Why reading novels in school isn't a waste of time.

Ann Althouse asks why schools should bother having kids read fiction:

And why does reading even need to be a separate subject from history in school? Give them history texts and teach reading from them. Science books too. Leave the storybooks for pleasure reading outside of school. They will be easier reading, and with well-developed reading skills, kids should feel pleasure curling up with a novel at home. But even if they don't, why should any kind of a premium be placed on an interest in reading novels? It's not tied to economic success in life and needn't be inculcated any more than an interest in watching movies or listening to popular music. Leave kids alone to find out out what recreational activities enrich and satisfy them. Some may want to dance or play music or paint. Just because teachers tend to be the kind of people who love novels does not mean that this choice ought to be imposed on young people via compulsory education. Teach them about history, science, law, logic -- something academic and substantive -- and leave the fictional material for after hours.

Now, I have someplace to be in an hour (actually two places I'm supposed to be, but set that problem aside). However, seeing as how I taught "Philosophy and Literature" this term and I seem to have some pre-existing views on the stuff a good education can and should deliver, I'm going to shoot from the hip and see how many reasons I can enumerate for getting kids to read fiction in school:

  1. Recreational reading is an acquired taste. It doesn't just happen. It has to be one of the live options with which kids are presented if there is to be a chance of them picking it up. If their parents read for fun (and do so visibly -- when the kids are still awake), that gives the option some exposure, but not every kid has parents who read for fun.
  2. Taking away the "fun" reading may make the reading that's left seem like work. And kids love work, boy howdy! Except that they don't, so sugar-coating the work of becoming fluent readers by throwing interesting characters and plots into the reading material can make the difference between a happy class and a vengeful class.
  3. Science and history books don't build the same vocabulary that works of fiction do. I'm happy to have students build their science and history vocabularies too, but that's not all there is. If we want to get really utilitarian about it, reading novels when you're younger probably leads to a better SAT verbal score when you're older.
  4. Making the school curriculum a simple matter of what has a direct economic payoff is giving kids a raw deal. We're not, as a society, going to help this generation of children cultivate skills and interests that they might want simply because they add enjoyment to life (rather than adding a few bucks to someone's profit)? This is the generation that will decide how to deal with us when we're geezers. I'd rather they have some warm feelings about what their education gave them.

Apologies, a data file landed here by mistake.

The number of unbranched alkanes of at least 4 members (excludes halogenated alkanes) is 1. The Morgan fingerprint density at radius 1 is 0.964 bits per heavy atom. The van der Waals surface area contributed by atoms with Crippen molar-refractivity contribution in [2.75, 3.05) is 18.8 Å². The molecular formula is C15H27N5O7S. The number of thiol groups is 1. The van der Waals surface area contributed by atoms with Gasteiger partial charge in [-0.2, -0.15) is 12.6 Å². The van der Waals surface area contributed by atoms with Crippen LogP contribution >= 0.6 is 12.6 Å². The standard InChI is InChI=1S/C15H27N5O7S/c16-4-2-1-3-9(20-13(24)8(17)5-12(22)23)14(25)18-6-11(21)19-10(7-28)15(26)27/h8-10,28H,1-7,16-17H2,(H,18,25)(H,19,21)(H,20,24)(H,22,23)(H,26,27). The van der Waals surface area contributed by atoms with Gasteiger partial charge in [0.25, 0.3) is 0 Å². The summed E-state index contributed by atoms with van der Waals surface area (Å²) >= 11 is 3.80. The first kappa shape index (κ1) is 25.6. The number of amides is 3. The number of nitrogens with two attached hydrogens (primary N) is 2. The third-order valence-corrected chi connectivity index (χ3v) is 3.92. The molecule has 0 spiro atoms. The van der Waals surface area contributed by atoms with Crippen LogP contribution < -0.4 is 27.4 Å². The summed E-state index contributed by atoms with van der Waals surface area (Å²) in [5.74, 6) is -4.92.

5. Reading novels may help kids cultivate empathy and understanding of people whose circumstances are very different from their own. In other words, novels may be a way to cultivate the cultural understanding needed by workers in a global economy -- at least if those workers are going to be involved in more than assembly lines and call centers. So reading novels may well have an economic benefit!
  6. Fiction is a less contentious site for exploration of things like narrative structure than history textbooks or newspapers. Critical consumers of information (including "current events") ought to be aware of how people tell stories -- and how appeals to emotion get mixed in with appeals to reason. They ought to notice that sometimes the person making a case is an unreliable narrator. You can surely teach these lessons using history books as your source material, but your school district probably needs a damn good legal team to pull it off. I suspect it's cheaper to examine these issues using fiction.
  7. Textbooks are not paragons of engaging writing. I'm not sure I could live in a world where kids aspired to write (or speak) like textbook authors. Maybe I could live in that world, but I'd have a much harder time staying awake in it.
  8. Even for scientists, imagination counts for something. Learning "just the facts" by reading just the "substantive" textbooks doesn't do much to fire the imagination, which seems shortsighted if we think we might need more scientists in the future who can tackle new questions and deliver new facts. Creativity and imagination draw nourishment from lots of sources, and novels might well be one of those sources.